Much like the original discussion of procedurally generated content at the Game Developer's Conference by Will Wright was an excuse for him to show off Spore, this is going to be an excuse for me to show off my work.
I'd asked a few months ago if dynamically generated content was possible in Construct and got some mixed replies...it took me a few months to nail the game idea, which obviously has a bearing on progress towards completing it. Needless to say, after nailing the aforementioned idea, and realizing my game was going to be set in the modern era - 1930's to now possibly - not sure exactly when - I set off to make a city generator.
The entire map is held in a 100x100 square array which I feed into a loop to display on the screen. The sprites you see are just 10x10 pixel sprites of solid colors, eventually I will make them about 128x128 and give them art.
The generation process consists of four steps. First I fill the array with blanks, pretty simple. Second is the longest step - the roads. I start out by making a dual lane highway, which right now will always form a cross. Eventually there will be the possibility of straight and maybe turning highways. Then the program will pick a random highway or road, decide what directions are possible for it to go from that point, then branch off in a possible direction and keep going in that direction until it hits something - another street or the boundary of the map. A process which is a lot easier said than done in Construct events. This process will loop about 20-40 times until you get a grid similar to the one you see. The third step is that blank buildings are placed at random along these smaller roads, they don't cluster yet but they should. The fourth and last step is probably the second most complicated one. RCI - Residential, Commercial, Industrial - which is probably a term some of you remember from SimCity. My game is not a strategy game, but for realism I will need these various facilities and thus thought it necessary to add them. The game will choose centers for each zone, and spread the zones into the blank buildings by proximity to these centers...the ones furthest from the centers will be considered "Light Residential", "Light Industrial", or "Light Commercial". Those are the lighter colors you see.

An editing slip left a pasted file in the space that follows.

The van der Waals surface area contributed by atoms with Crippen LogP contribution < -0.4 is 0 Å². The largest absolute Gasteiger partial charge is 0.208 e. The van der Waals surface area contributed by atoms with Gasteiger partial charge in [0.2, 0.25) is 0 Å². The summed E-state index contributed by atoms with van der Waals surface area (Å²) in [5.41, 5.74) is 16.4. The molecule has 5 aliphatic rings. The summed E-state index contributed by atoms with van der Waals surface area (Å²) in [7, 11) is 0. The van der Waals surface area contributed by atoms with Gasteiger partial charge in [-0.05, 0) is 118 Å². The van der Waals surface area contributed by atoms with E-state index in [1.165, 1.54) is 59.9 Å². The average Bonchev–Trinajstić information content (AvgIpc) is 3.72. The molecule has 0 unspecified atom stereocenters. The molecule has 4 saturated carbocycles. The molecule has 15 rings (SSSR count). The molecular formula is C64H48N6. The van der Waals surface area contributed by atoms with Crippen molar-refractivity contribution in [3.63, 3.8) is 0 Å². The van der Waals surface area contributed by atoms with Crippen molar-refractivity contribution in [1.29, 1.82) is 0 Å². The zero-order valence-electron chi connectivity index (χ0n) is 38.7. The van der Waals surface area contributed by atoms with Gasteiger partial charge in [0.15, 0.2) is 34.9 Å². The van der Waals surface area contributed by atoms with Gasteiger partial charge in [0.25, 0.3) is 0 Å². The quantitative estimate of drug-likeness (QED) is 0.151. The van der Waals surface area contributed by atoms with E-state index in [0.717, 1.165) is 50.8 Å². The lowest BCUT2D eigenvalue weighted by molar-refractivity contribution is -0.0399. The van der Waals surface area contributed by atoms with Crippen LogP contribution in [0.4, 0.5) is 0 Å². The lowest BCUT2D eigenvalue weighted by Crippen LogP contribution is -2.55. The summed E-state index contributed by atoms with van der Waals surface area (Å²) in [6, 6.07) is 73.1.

Ladies and gentlemen, I present to you, in no certain order: Brightbourne, Whitemere, Lakegate, and Mossbridge. Four cities I generated in about one percent of the amount of time it took me to make this picture and write this post.
All of which you may or may not see in my game Crooked sooner or later, depending on how the generator treats you. Crooked is going to be a combination of Trilby: The Art of Theft, Zelda 2, and Spelunky - in that order. That is, assuming I ever finish the game.
Yes...I exaggerated the logo specifically to let you know it's pronounced with two syllables. But back to the subject at hand, procedural generation. A few things I've learned so far. I looked on the web for algorithms, and ended up not finding any...you won't really, especially if you have specific needs. Even if you did find one, it's not going to translate into Construct very well, because Construct is almost conversational in implementation. You just have to imagine how you would draw it, or how it would be. I opened up paint, drew up some roads, and realized I was using 90 degree angles from random points, and that's where I began. Thinking of things literally in that way made it much easier to translate into Construct than trying to think of it mathematically or programmatically. Another thing - doing natural generation has to be a lot easier than doing man-made stuff I would imagine. Random terrain must be a snap compared to this. Anyway, if any of you have any questions, tips, or suggestions, please leave them.
Edit: Posted in general because I don't have a cleanly commented *.cap to upload yet, and while I have plans on making one - this isn't a tutorial yet either.